Recent Feature Articles

May 2018

Improv for Programmers: Inventing the Toaster

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We always like to change things up a little bit here at TDWTF, and thanks to our sponsor Raygun, we've got a chance to bring you a little treat, or at least something a little different.

We're back with a new podcast, but this one isn't a talk show or storytelling format, or even a radio play. Remy rounded up some of the best comedians in Pittsburgh who were also in IT, and bundled them up to do some improv, using articles from our site and real-world IT news as inspiration. It's… it's gonna get weird.


Exponential Backup

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The first day of a new job is always an adjustment. There's a fine line between explaining that you're unused to a procedure and constantly saying "At my old company...". After all, nobody wants to be that guy, right? So you proceed with caution, trying to learn before giving advice.

But some things warrant the extra mile. When Samantha started her tenure at a mid-sized firm, it all started out fine. She got a computer right away, which is a nice plus. She met the team, got settled into a desk, and was given a list of passwords and important URLs to get situated. The usual stuff.


Yes == No

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For decades, I worked in an industry where you were never allowed to say no to a user, no matter how ridiculous the request. You had to suck it up and figure out a way to deliver on insane requests, regardless of the technical debt they inflicted.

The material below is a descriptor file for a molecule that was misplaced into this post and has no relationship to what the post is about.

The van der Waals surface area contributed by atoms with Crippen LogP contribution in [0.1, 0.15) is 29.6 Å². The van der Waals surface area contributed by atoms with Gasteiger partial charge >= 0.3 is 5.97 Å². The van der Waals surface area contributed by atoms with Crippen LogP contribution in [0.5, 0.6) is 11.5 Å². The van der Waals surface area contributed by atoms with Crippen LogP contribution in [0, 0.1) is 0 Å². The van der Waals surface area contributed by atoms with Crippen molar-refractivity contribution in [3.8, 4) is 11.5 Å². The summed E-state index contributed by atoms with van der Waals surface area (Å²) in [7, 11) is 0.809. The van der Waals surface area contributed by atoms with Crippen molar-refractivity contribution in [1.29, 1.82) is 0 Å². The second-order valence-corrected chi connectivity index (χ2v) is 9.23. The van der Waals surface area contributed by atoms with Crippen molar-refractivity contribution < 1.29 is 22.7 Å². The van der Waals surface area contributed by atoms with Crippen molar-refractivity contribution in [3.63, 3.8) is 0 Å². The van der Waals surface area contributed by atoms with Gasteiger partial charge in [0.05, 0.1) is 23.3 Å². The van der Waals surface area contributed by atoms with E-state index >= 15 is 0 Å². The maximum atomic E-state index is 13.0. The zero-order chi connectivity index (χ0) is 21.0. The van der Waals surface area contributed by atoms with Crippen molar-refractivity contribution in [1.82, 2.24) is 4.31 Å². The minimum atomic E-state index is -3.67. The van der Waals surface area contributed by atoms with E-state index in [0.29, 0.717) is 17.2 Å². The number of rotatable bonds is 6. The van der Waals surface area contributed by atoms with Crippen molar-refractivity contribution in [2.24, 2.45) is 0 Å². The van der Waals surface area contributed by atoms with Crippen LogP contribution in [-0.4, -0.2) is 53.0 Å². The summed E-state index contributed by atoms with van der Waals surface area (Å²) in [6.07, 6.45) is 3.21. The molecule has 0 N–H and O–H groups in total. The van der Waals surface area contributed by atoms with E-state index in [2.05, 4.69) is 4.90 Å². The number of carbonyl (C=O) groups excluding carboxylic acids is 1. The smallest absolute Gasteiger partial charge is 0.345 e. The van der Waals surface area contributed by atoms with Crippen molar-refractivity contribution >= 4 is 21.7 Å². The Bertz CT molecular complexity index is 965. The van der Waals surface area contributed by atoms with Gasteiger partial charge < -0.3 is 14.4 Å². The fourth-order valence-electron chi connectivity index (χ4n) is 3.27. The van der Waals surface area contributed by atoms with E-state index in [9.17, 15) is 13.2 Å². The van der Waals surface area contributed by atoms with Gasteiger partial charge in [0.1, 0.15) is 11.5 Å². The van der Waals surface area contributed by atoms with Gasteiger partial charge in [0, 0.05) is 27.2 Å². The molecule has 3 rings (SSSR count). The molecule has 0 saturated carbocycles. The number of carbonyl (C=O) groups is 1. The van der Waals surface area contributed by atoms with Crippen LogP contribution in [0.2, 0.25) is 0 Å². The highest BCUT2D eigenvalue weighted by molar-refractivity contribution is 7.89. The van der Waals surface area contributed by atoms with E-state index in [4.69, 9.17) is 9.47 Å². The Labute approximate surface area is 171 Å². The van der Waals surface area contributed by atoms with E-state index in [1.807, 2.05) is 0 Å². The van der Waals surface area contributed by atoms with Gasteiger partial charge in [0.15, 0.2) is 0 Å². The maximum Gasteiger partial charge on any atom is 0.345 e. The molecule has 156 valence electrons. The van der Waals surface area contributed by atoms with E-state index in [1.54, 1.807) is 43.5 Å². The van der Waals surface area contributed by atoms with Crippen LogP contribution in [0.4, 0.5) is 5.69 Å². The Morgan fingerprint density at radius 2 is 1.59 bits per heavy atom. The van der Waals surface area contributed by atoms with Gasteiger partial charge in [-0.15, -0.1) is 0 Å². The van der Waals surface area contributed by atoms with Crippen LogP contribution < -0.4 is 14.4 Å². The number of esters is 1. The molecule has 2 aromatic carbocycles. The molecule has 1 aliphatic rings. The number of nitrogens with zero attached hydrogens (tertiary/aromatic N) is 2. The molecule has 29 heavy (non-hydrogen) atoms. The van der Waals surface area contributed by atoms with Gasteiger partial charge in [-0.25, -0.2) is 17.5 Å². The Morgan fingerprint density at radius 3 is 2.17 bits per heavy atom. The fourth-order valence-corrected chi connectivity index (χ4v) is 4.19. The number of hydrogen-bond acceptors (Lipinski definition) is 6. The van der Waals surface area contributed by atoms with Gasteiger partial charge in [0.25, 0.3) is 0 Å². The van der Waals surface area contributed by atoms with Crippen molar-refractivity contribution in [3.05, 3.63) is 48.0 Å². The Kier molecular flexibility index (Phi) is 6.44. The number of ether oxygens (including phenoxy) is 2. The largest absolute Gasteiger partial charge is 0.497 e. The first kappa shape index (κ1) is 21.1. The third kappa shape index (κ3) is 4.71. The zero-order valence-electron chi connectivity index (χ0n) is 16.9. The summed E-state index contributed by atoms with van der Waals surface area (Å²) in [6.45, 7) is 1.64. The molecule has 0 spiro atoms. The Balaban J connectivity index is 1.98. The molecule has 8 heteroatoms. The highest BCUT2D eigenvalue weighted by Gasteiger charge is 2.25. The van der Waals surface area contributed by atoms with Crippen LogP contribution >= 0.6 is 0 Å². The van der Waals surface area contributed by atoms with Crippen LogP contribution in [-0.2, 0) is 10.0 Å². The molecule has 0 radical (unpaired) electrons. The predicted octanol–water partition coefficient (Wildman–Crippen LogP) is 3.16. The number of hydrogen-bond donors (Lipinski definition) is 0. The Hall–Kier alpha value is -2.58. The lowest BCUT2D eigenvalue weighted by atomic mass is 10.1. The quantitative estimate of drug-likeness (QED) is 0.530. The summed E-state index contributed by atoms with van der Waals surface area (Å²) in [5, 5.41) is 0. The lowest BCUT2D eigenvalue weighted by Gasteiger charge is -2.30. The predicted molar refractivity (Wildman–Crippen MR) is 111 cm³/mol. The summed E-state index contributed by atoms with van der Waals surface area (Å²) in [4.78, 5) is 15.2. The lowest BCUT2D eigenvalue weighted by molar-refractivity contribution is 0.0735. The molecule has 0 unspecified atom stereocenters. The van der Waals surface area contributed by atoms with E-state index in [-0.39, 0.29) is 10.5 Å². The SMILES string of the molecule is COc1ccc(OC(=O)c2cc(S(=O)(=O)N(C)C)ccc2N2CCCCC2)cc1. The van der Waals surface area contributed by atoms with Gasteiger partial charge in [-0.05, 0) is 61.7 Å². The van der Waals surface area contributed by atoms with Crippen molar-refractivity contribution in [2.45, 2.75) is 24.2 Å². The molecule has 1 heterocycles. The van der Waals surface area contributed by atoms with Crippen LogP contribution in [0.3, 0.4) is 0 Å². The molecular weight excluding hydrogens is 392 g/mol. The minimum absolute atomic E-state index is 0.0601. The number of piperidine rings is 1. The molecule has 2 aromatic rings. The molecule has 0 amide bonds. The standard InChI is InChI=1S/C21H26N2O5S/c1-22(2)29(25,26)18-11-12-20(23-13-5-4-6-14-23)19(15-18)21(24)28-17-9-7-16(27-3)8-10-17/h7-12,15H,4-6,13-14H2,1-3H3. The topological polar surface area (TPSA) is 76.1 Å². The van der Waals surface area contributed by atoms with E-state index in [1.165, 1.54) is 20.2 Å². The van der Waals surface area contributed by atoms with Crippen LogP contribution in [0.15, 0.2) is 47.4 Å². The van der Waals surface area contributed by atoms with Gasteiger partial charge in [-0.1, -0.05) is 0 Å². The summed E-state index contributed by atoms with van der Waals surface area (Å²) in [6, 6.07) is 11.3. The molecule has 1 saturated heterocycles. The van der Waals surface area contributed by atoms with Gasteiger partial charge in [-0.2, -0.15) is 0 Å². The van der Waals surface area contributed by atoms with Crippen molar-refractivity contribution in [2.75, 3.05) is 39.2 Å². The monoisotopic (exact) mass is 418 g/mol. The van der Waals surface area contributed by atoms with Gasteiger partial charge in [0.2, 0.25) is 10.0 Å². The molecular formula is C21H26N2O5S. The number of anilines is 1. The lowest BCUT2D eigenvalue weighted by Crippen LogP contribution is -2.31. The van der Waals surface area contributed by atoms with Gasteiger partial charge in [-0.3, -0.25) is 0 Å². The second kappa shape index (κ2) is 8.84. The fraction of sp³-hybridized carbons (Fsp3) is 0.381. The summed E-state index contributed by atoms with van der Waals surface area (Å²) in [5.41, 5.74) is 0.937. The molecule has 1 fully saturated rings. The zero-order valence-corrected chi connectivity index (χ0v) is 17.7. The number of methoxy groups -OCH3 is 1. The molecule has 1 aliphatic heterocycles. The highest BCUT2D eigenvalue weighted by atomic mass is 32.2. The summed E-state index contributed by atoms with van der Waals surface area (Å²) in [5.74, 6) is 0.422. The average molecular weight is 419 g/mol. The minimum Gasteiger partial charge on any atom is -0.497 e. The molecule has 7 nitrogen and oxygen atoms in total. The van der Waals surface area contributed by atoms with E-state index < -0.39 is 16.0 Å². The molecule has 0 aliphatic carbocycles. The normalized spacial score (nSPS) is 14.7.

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An Obvious Requirement

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Requirements. That magical set of instructions that tell you specifically what you need to build and test. Users can't be bothered to write them, and even if they could, they have no idea how to tell you what they want. It doesn't help that many developers are incapable of following instructions since they rarely exist, and when they do, they usually aren't worth the coffee-stained napkin upon which they're scribbled.

A sign warning that a footpath containing stairs isn't suitable for wheelchairs

That said, we try our best to build what we think our users need. We attempt to make it fairly straightforward to use what we build. The button marked Reports most likely leads to something to do with generating/reading/whatever-ing reports. Of course, sometimes a particular feature is buried several layers deep and requires multiple levels of ribbons, menus, sub-menus, dialogs, sub-dialogs and tabs before you find the checkbox you want. Since us developers as a group are, by nature, somewhat anal retentive, we try to keep related features grouped so that you can generally guess what path to try to find something. And we often supply a Help feature to tell you how to find it when you can't.